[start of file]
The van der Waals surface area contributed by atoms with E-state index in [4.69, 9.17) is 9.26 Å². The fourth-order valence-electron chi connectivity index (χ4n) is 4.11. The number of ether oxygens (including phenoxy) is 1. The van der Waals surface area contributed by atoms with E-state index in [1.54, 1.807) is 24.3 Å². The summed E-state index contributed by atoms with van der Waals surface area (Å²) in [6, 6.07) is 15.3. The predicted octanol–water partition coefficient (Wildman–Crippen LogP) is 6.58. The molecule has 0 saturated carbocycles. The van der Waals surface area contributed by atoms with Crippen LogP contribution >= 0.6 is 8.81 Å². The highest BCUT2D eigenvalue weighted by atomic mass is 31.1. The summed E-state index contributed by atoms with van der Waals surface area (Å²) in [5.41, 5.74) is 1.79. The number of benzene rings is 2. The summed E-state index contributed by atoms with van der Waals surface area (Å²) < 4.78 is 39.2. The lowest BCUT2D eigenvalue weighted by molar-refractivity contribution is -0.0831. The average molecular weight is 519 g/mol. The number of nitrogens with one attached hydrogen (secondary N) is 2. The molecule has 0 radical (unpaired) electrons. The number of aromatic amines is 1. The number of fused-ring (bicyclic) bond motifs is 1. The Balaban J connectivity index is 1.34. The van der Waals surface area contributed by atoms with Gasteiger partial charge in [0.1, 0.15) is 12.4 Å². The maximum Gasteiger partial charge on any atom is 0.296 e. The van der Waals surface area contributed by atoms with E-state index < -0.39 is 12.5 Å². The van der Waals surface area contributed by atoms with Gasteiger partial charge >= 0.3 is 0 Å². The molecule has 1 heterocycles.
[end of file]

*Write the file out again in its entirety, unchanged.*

The van der Waals surface area contributed by atoms with E-state index in [4.69, 9.17) is 9.26 Å². The fourth-order valence-electron chi connectivity index (χ4n) is 4.11. The number of ether oxygens (including phenoxy) is 1. The van der Waals surface area contributed by atoms with E-state index in [1.54, 1.807) is 24.3 Å². The summed E-state index contributed by atoms with van der Waals surface area (Å²) in [6, 6.07) is 15.3. The predicted octanol–water partition coefficient (Wildman–Crippen LogP) is 6.58. The molecule has 0 saturated carbocycles. The van der Waals surface area contributed by atoms with Crippen LogP contribution >= 0.6 is 8.81 Å². The highest BCUT2D eigenvalue weighted by atomic mass is 31.1. The summed E-state index contributed by atoms with van der Waals surface area (Å²) in [5.41, 5.74) is 1.79. The number of benzene rings is 2. The summed E-state index contributed by atoms with van der Waals surface area (Å²) < 4.78 is 39.2. The lowest BCUT2D eigenvalue weighted by molar-refractivity contribution is -0.0831. The average molecular weight is 519 g/mol. The number of nitrogens with one attached hydrogen (secondary N) is 2. The molecule has 0 radical (unpaired) electrons. The number of aromatic amines is 1. The number of fused-ring (bicyclic) bond motifs is 1. The Balaban J connectivity index is 1.34. The van der Waals surface area contributed by atoms with Gasteiger partial charge in [0.1, 0.15) is 12.4 Å². The maximum Gasteiger partial charge on any atom is 0.296 e. The van der Waals surface area contributed by atoms with E-state index < -0.39 is 12.5 Å². The van der Waals surface area contributed by atoms with Gasteiger partial charge >= 0.3 is 0 Å². The molecule has 1 heterocycles.